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Thoughts about Grief and Dying

When I wrote Pieces in Time I was faced with several questions about death, dying, loss, and grief. While these words were familiar, and their meanings almost obvious, I nevertheless found myself asking if there was more to their meanings than the way they were traditionally interpreted.


To most people death simply means the end of life. Plants die, animals die, and people die. Traditionally, when the heart stops beating, life is over. However, as I reflected on this definition I came to the understanding that many things not considered to be living also die. For example, relationships can die. A marriage that began as healthy and thriving can come to an unfortunate end. The same can be said for friendships when two people who were once close slowly drift apart until they no longer interact with one another. In this manner, death has come to the relationship.


When death comes to such things, there is almost always a sense of loss and grief by one or both parties involved. That death can hurt just as bad as the loss of someone we love whose life has come to an end. I remember when I found out that my grandmothers had Alzheimer’s and dementia. While they had not physically passed away, I quickly came to the realization that my relationship with them had begun to die. With this realization came the beginning of my grief.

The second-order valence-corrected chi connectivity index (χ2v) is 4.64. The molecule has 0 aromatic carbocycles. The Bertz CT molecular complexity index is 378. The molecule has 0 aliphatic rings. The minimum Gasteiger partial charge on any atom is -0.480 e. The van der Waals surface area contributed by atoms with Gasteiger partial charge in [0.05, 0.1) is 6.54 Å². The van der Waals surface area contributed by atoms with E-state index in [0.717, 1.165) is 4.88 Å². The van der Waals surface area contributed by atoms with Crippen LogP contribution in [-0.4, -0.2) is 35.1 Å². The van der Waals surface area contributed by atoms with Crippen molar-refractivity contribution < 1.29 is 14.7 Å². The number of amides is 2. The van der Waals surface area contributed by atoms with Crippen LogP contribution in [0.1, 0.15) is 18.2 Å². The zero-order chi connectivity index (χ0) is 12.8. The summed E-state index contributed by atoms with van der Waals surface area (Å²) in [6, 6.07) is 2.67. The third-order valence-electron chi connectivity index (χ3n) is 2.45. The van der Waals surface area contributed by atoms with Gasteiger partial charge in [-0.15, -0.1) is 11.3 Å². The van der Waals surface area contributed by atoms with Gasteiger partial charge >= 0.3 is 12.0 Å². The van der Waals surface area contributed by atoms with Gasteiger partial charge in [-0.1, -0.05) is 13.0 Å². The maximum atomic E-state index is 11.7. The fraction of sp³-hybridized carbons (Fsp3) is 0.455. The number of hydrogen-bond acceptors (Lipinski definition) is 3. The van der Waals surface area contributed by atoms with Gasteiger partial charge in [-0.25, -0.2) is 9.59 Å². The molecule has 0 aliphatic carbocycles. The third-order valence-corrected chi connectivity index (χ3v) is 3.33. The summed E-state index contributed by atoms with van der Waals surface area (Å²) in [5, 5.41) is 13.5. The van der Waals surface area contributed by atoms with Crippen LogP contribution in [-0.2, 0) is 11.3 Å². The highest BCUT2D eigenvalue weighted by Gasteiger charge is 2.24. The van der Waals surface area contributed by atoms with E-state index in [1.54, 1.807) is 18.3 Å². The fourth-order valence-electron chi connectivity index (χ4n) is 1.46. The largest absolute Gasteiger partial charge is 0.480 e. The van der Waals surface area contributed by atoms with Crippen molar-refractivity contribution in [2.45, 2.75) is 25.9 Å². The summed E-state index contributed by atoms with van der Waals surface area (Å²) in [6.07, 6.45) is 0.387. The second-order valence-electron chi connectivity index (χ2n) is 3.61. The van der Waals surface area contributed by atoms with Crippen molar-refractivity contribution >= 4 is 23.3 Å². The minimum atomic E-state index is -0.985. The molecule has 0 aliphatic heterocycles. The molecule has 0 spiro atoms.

I think a lot of people don’t realize just how much they hurt as a relationship passes away. Relationships die slowly, and over time our feelings of loss and grief slowly take over a portion of our lives, and take root in our hearts. In the case of people with Alzheimer’s and dementia there is the initial shock and grief that comes with knowing something terrible has begun to take over their lives. As time goes by, though, and the imminent loss draws closer, our grief increases. I think we get used to that grief as it increases. As it does, I believe it can seem to sneak up on us. The truth, however, is that grief over the loss of a loved one has been with us the entire time without being dealt with.


Rather than pushing aside our feelings and waiting for the inevitable to come, we should allow ourselves to grieve from the moment we first experience loss. Grieving takes time, and there are many stages to grief. Not everyone is going to go through those stages the same way. Grieving is necessary, and is healthy in many ways, and on many levels. It is a very natural reaction to loss, and God’s way of healing our broken hearts.

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